Policy responses for Israel - HSRM

Israel


Policy responses for Israel

3.2 Managing cases

The MDA (the national EMS organization) is the first point of contact for people who developed symptoms and have either returned from abroad, or had contact with a diagnosed patient, or had severe symptoms, as the MDA is in charge of COVID-19 diagnostic tests. The MoH and the health plans’ primary care services have their own hot-lines to provide information and instructions. For quarantined symptomatic individuals, the MDA comes to their homes to collect the samples for the test; otherwise non-quarantined individuals can go to “drive-through” stations to have the test done. Apart from the diagnostic test, no other triage is done. Hospitals and HPs report on a daily base to the MoH the number of COVID-19 patients in hospitals, hotels or at home.

Patient care pathways have evolved along with the evolution of the pandemic and the capacity of response of the healthcare system. According to a protocol (see below) in effect until mid-March, all diagnosed patients were taken to the hospital. However, as of the end of March, mild cases were sent to the designated hotels (default) or to stay at home (depending on vacancies in those facilities), in which case HPs are in charge of following up. Patients with severe symptoms were sent to hospitals and kept in a dedicated department for COVID-19 patients. Treatment and discharge protocols are updated periodically, and there is no evidence to date of rationing care for COVID-19 patients.

A Long-term care facility (LTCF) resident suspected of being infected by COVID-19 is immediately tested and sent to quarantine until s/he is confirmed positive. During the quarantine period, the resident is moved to a separate COVID-19 unit within the LTCF. Positive cases in severe health conditions are taken to medical wards at general hospitals and those with mild symptoms are moved to hotels rented by the MoH to treat mild COVID-19 patients.

Migrant populations:

The Ministry of Health instructed all health providers to treat any person with Covid19 symptoms, regardless of insurance status. In case of an uninsured patient, Covid19 treatment shall be provided free of charge to the patient (Ministry of Health, 13.04.).  Nevertheless, there are reporting that uninsured patients are rejected or asked for payment by health care providers.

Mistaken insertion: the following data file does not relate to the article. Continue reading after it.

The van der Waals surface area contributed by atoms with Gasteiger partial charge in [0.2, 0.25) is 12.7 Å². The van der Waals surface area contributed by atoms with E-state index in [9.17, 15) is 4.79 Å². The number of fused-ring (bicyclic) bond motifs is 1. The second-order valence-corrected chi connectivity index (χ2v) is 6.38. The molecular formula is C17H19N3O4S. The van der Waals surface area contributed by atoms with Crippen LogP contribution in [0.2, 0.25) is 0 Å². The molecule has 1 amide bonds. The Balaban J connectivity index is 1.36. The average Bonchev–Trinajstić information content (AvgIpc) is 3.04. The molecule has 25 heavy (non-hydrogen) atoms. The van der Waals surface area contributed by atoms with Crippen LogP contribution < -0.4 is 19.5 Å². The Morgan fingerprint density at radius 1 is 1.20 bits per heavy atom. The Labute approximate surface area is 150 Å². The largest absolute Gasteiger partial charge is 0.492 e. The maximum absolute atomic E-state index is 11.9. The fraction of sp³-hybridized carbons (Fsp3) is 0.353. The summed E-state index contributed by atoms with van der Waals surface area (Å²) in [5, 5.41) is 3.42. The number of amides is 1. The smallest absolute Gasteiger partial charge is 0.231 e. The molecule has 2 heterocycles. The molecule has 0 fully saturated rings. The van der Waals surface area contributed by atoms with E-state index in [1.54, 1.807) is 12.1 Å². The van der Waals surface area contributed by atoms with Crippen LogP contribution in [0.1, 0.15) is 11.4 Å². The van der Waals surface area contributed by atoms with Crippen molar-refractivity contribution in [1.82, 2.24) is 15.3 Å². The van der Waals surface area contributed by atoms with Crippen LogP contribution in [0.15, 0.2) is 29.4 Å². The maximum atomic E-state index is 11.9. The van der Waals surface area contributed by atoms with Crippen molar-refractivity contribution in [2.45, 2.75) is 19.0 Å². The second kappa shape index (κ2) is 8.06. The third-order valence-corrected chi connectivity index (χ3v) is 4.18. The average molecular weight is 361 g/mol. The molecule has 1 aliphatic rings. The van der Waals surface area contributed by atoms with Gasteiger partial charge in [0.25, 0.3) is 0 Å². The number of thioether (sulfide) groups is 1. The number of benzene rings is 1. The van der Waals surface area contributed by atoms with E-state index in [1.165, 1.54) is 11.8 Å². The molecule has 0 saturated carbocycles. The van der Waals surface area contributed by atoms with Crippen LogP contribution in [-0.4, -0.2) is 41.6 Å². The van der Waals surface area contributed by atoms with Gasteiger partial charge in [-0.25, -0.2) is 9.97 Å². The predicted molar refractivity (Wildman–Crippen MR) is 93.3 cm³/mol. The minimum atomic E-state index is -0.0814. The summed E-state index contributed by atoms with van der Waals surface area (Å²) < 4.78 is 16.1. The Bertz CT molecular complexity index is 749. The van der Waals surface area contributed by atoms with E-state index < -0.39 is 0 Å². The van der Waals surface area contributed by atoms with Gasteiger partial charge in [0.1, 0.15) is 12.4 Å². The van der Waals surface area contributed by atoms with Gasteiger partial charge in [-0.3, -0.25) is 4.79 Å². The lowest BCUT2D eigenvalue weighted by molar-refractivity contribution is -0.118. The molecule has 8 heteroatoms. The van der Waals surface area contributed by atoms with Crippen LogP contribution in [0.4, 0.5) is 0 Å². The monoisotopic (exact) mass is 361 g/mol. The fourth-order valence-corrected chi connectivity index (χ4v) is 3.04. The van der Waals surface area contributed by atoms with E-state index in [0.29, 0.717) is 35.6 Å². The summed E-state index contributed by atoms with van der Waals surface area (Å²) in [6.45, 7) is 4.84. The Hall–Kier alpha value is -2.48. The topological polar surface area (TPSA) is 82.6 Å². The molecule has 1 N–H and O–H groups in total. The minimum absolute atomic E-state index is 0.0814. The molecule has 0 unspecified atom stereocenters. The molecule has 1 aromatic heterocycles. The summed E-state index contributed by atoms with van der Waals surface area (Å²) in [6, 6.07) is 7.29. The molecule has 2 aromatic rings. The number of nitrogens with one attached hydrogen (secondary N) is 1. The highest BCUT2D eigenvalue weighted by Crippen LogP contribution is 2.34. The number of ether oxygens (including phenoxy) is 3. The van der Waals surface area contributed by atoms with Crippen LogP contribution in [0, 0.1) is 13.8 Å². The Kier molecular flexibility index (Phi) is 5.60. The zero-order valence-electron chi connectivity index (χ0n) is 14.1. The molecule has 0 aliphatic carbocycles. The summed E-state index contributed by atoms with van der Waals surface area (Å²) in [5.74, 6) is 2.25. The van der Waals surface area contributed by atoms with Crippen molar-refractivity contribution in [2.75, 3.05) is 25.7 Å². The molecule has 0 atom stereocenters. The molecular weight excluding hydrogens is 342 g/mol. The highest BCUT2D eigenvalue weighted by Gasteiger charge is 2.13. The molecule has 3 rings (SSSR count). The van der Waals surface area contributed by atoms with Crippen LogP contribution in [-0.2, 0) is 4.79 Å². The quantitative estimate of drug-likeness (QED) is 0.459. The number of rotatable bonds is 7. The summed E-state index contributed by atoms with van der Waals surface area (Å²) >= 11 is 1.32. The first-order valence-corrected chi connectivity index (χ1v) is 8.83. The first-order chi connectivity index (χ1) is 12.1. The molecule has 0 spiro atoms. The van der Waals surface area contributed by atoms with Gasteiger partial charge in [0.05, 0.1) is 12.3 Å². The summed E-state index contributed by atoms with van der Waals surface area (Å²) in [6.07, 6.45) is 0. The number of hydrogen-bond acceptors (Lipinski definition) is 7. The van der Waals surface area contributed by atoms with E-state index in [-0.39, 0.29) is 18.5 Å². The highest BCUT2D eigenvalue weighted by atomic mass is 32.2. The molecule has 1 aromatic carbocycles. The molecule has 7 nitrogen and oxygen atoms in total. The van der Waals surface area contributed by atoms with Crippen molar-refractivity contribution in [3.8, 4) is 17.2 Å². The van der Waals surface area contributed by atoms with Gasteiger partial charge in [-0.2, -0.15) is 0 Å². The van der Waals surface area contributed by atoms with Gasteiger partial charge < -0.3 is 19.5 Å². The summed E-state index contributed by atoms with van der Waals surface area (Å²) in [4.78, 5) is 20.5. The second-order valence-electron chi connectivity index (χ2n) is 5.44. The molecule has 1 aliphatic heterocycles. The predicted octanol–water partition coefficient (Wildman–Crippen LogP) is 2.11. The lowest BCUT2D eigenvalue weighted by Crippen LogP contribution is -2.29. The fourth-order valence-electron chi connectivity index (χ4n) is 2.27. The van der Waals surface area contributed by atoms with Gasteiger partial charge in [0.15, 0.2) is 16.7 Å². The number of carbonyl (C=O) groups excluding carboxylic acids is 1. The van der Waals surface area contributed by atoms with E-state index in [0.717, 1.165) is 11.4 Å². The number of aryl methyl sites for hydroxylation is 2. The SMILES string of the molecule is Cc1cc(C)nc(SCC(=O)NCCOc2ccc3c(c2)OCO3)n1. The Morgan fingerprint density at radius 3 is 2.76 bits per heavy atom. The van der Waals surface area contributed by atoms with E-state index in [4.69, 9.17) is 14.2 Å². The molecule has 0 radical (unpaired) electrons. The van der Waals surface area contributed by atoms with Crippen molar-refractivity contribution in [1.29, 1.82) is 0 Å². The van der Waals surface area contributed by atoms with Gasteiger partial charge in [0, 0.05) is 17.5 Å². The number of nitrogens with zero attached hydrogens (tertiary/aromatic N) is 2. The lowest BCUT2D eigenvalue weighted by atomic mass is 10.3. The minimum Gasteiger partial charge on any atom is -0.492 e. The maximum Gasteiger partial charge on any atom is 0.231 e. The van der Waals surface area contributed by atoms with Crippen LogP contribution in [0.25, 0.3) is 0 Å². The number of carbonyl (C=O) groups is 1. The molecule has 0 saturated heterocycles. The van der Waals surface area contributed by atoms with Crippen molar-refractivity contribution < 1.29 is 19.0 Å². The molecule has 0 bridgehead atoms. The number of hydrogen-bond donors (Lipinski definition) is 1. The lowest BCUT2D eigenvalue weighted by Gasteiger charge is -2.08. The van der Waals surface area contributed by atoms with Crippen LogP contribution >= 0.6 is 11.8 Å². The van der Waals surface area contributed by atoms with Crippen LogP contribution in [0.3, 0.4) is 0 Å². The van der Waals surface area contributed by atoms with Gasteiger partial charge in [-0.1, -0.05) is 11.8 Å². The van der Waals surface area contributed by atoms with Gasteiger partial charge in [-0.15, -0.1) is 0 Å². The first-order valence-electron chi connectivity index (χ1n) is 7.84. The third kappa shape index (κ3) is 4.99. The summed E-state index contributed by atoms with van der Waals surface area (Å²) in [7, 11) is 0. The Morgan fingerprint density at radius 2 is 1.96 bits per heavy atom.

The Ministry of Health has been arranging accommodation in some cases, in which persons with light Covid19-infections lacked any option for self-isolation. These options are principally open also to migrants (round table 24.03., MoH 14.4.).
NGO-run walk in clinics have reduced their activities to essential services and adapted their mode of operation. They have asked for extra equipment, protective gear and medicines from the government.

28.10.2020 Referral or transfer of COVID-19 patients between hospitals within the country

On September 16, the MoH announced the implementation of the “Mutual Responsibility” plan, which plans and organizes the transfer of patients from hospitals where bed occupancy has reached its maximum to hospitals with available capacity. In September, 140 patients were transferred from hospitals in Jerusalem and the north of the country to hospitals in the center and the south. This plan was implemented due to hospitals reaching their capacities for COVID-19 patients. Possible reasons for reaching the limit were (1) that these hospitals serve large shares of ultra-orthodox Jewish and Arab populations (which have had relatively higher rates of infection). (2) Some of these hospitals, especially those in the north, are small and have limited capacity in general, including for COVID-19 patients. (3) There are lower rates of hospital beds per population in the periphery of the country (northern and southern regions) than in the center of Israel.

The “hospital advisory board” (also known as “the barometer”) published a report warning that there were not enough referrals of severely ill patients among hospitals based on bed capacity. Patients are sometimes transferred from ICU wards to internal medicine wards within the same hospital due to a lack of ICU capacity, instead of being transferred to another hospital with available beds. These patients are treated under supervision of anesthesiologists and IM specialists. It is important to note that this suboptimal hospital resource use occurs nearly every winter with influenza patients and is a consequence of a shortage of ICU beds and workforce, particularly in the previously mentioned peripheral areas. 

In order to support this organized transfer of patients from full hospitals to others with more capacity, hospitals have created a national database that relies on constantly updated data about hospital bed and ICU bed capacity and utilization. This database enables coordination and management of hospital bed capacity at a nationwide level, e.g. opening new COVID-19 wards, and facilitating transfer of patients from one hospital to another, if capacity is reached.

Sources:
https://www.mdais.org/101/stopcoronavirus